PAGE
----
By Sarah Beach
Harlaxton College Undergraduate Essay (2012)
Introduction: Over the centuries many authors have attempted to re‐write or adapt the work of Geoffrey Chaucer, including John Dryden, Alexander Pope, and William Wordsworth. This trend has continued into the 21st century, as Chaucer has been reaffirmed as an English literary icon. Some of these adaptations are faithful renditions, while others are wildly disloyal. The present work seeks to serve as a literary comparison between a traditional rendition of Chaucer’s, “The Canterbury Tales” and Peter Ackroyd’s “modern retelling,” with a specific focus on the General Prologue.
The more traditional text in use here was edited by F. N. Robinson. Robinson’s version, though containing a few amendments and explanatory notes, is closely based on a collection of original manuscripts of “The Canterbury Tales”. In his preface, Robinson notes that he has “meant to supply the reader, either in the notes or in the glossary, with all the necessary help for the understanding of the text”. Other than these small differences, Robinson’s text serves faithfully as an authentic stand‐in for Chaucer’s original.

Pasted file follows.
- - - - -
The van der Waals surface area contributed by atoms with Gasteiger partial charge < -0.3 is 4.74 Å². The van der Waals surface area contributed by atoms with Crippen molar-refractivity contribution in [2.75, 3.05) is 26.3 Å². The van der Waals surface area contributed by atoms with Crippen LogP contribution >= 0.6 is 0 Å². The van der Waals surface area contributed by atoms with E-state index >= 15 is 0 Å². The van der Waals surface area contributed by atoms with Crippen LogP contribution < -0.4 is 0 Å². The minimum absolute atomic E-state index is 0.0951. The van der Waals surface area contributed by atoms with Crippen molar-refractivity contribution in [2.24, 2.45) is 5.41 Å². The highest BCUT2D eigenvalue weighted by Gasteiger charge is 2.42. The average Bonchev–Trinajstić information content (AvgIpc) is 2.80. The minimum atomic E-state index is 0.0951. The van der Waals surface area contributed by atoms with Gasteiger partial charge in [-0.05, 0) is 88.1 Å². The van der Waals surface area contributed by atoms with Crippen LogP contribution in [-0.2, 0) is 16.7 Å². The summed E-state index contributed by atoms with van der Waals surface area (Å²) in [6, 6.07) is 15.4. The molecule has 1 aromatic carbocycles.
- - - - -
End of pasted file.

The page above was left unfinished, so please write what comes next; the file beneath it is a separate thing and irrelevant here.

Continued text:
Ackroyd’s retelling states in his prefacing note on the text that he believed his “task was essentially to facilitate the experience of the poem—to remove the obstacles to the understanding and enjoyment of the tales, and by various means to intimate or express the true nature of the original”. This retelling was completed in 2009 and offers many stark contrasts to both Robinson’s and Coghill’s versions.